In the context of our current cultural attitudes, it sounds creepy to talk about little girls and romance, but the truth is that little girls like romance. Not your standard, adult romance, with flowers and champagne. Romance for little girls is often dark, scary, snatched out of the teeth of death. Fairy tales are full of it: young girls being alternately wooed and terrorized by men they fear and/or long for. Take your pick: Beauty and the Beast, The Seven Swan Brothers, The Little Mermaid, who felt as though she walked upon knives, all for the love of a man. Pair them easily, not with the sugar-coated Disney versions, but with movies like Labyrinth, where a mysterious man offers dancing, jewels, glittering admiration, oh, but at a cost.
A pall of sexuality hangs over little girls, threatening and bizarre. You know that it does. Even if you want to look away, it’s there when you’re not looking. I don’t believe the threatening nature of sex ever dissipates; it’s just that as little girls grow up, we acclimate ourselves to its dark nature. We learn to avert our eyes and open our legs.
City of Lost Children
If you’re curious, I’ll add another movie to your roster of romantic films for little girls: The City of Lost Children. I’m sure many people won’t approve of me thinking this is a children’s movie, just as people were horrified by my suggestion that Pan’s Labyrinth would be suitable for a certain kind of child. The things is, I remember how dark childhood was, how unsatisfied I was with saccharine family movies, how false they were. I loved movies like Labyrinth, Legend, and The Dark Crystal, but often wished they were darker, more romantic.
The City of Lost Children, oddly enough, is the sort of movie I longed for at the age of ten. Directed by Marco Caro and Jean-Pierre Jeunet (the twisted pair that brought you Delicatessen), it often gets described as having a convoluted plot, even an impenetrable plot. This is only true if you try to watch the movie in an adult frame of mind, if you grasp at all the random threads and try to tie them up into some macramé whole. Use your child mind and the plot is really quite simple.
Man loses his brother. Man meets girl. Girl helps him. Girl dies. Man is heartbroken, but wait! Girl isn’t dead. Reunion. Man and Girl fall in love, form a family, save his brother.
All the other stuff is stage dressing: mad scientist, clones, a brain in a fish tank, evil conjoined twins, child pickpockets, stolen dreams, Santa Claus nightmares. Fascinating, bizarre stage dressing, but not essential to the basic plot.
Miette and One
If “Man and Girl fall in love” disturbs you, ask yourself, “What are little girls looking for?” Especially little girls who are fatherless. The girl in the movie, Miette, is an orphan, but in this day and age, even girls who aren’t orphans are fatherless. It affects their lives in myriad ways, but most importantly in the way they choose the men they love. When she meets a circus strongman, named One, who is often simply referred to as “the big moron,” there is an immediate connection. He needs her help, but why does she offer it?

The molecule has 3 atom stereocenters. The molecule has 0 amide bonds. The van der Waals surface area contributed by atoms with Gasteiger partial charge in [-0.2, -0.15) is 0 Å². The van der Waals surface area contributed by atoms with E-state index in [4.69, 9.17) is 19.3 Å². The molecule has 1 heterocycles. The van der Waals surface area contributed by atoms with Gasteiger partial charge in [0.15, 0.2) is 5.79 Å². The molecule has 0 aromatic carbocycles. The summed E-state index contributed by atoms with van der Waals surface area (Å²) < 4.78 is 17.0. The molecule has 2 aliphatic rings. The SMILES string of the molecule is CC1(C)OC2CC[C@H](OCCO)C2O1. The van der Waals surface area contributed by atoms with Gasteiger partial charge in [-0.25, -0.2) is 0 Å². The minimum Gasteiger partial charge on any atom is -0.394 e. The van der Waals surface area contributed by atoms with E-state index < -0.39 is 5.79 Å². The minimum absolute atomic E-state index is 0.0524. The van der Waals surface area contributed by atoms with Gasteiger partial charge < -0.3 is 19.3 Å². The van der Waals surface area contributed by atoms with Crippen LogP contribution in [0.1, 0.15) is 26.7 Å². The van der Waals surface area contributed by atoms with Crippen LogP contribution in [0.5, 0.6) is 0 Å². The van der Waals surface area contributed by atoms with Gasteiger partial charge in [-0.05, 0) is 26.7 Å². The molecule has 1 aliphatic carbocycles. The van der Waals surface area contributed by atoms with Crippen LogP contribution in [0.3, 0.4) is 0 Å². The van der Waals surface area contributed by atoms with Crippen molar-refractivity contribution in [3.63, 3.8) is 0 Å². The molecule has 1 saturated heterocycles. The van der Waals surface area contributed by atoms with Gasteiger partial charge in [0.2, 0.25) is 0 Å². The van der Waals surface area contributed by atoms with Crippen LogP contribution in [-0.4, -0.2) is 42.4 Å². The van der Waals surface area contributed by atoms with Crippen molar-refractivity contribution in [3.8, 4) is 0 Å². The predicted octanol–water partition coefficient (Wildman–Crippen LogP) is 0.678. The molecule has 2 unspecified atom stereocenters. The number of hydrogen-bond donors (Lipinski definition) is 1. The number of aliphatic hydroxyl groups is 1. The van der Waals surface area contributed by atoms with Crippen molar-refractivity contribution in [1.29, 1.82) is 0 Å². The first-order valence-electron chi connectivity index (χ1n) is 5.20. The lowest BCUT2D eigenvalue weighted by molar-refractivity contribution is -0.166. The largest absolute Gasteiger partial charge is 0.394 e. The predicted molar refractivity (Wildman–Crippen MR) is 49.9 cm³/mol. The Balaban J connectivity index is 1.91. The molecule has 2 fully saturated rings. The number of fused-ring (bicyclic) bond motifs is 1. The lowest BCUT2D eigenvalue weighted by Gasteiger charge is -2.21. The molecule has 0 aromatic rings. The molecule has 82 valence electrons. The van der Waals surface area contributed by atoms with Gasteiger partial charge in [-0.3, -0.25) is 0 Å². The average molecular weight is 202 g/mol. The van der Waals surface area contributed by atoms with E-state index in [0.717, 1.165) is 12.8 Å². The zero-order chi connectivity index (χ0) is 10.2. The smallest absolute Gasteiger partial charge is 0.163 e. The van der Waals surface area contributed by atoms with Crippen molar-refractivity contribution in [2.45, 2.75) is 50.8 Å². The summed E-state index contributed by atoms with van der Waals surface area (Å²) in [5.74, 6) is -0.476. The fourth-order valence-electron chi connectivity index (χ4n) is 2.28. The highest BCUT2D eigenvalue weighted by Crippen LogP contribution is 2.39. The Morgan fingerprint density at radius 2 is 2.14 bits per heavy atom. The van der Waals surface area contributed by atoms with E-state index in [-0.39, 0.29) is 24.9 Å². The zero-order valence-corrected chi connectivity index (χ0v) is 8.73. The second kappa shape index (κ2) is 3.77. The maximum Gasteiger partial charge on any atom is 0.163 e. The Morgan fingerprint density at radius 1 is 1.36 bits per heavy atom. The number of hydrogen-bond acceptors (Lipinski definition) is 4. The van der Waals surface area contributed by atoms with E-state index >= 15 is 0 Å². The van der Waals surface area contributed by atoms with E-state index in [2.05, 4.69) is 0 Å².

It’s as simple as desire. She desires him. She desires what he represents: strength, gentleness, a big man crying over a lost little boy. Who has cried over her? If he is a man-child, enormous but not terribly bright or sophisticated, she is certainly a girl-woman, old before her time and jaded.
What makes it so romantic is that the movie doesn’t shy from it. It doesn’t place a paternal Hollywood distance between the two mismatched characters, but dares to show a physical intimacy between them that is both childlike and portentous of adult physicality. It dares to show a thing you’ll hardly see between two adults in a Hollywood film–a man giving a woman a foot massage. Hovering in the periphery are further suggestions: during a visit to a tattoo parlor (seeking a map), One gets a tattoo of a heart reading “Miette pour la vie.” Miette forever. The sort of tattoo a sailor gets for his sweetheart. As One rubs her feet, she asks what he plans to do after he finds his brother. A job, he answers. A house. A wife. What kind of wife? she asks. There is plenty of time, he assures her, to figure that out. Plenty of time for her to grow up into that wife.
Miette is a dark-haired girl in a red dress, and after her alleged death, One goes on a drinking binge with a dark-haired prostitute in a red dress–an adult Miette. When the real Miette arrives, she is alive but sour with jealousy. On the darker side, when One turns against Miette and tries to kill her (this is part of the elaborate plot, with fleas armed with a brutal potion that produces violence at the sound of an organ box grinder), the violence has the quality of a wedding night deflowering. One doesn’t want to hurt her, but he has to, is driven to it by a force he can’t control. Miette simply accepts it, as though she expects such a thing or deserves it. After one particularly visceral slap across the face, she gets up, crying, and waits to receive another. When he begins to choke her, she hardly resists.
Ultimately, of course, he will save her. She will save him. Together they will rescue the little brother and be a family. That’s what little girls want.
(As an aside, let me note that one of my favorite actors, Ron Perlman, plays the strongman One. His French is serviceable, any deficiencies in pronunciation nicely hidden under a Russian accent. The little girl playing opposite him is Judith Vittet, 9 at the time of filming, and she’s charming, cynical, broken, and strong by turns.)
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